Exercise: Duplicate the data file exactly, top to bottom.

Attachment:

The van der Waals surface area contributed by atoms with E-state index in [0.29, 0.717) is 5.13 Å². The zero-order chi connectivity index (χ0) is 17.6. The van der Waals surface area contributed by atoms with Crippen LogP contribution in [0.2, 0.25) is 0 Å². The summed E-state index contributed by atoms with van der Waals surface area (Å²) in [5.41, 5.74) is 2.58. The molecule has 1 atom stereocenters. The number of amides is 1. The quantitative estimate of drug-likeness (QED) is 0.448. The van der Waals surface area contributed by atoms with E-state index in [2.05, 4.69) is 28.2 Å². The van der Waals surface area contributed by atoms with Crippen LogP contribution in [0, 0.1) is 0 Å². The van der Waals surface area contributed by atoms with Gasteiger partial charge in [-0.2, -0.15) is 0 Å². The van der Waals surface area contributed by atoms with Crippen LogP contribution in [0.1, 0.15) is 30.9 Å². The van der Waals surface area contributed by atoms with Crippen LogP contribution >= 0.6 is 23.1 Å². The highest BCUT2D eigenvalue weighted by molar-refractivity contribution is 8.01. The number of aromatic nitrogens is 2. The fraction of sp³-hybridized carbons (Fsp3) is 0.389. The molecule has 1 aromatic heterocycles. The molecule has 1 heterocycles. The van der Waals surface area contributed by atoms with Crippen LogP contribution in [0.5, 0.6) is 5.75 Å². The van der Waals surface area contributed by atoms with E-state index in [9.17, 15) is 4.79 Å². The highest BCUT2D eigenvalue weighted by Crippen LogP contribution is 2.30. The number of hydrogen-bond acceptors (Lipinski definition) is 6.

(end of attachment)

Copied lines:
The van der Waals surface area contributed by atoms with E-state index in [0.29, 0.717) is 5.13 Å². The zero-order chi connectivity index (χ0) is 17.6. The van der Waals surface area contributed by atoms with Crippen LogP contribution in [0.2, 0.25) is 0 Å². The summed E-state index contributed by atoms with van der Waals surface area (Å²) in [5.41, 5.74) is 2.58. The molecule has 1 atom stereocenters. The number of amides is 1. The quantitative estimate of drug-likeness (QED) is 0.448. The van der Waals surface area contributed by atoms with E-state index in [2.05, 4.69) is 28.2 Å². The van der Waals surface area contributed by atoms with Crippen LogP contribution in [0, 0.1) is 0 Å². The van der Waals surface area contributed by atoms with Gasteiger partial charge in [-0.2, -0.15) is 0 Å². The van der Waals surface area contributed by atoms with Crippen LogP contribution in [0.1, 0.15) is 30.9 Å². The van der Waals surface area contributed by atoms with Crippen LogP contribution >= 0.6 is 23.1 Å². The highest BCUT2D eigenvalue weighted by molar-refractivity contribution is 8.01. The number of aromatic nitrogens is 2. The fraction of sp³-hybridized carbons (Fsp3) is 0.389. The molecule has 1 aromatic heterocycles. The molecule has 1 heterocycles. The van der Waals surface area contributed by atoms with Crippen LogP contribution in [0.5, 0.6) is 5.75 Å². The van der Waals surface area contributed by atoms with E-state index in [9.17, 15) is 4.79 Å². The highest BCUT2D eigenvalue weighted by Crippen LogP contribution is 2.30. The number of hydrogen-bond acceptors (Lipinski definition) is 6.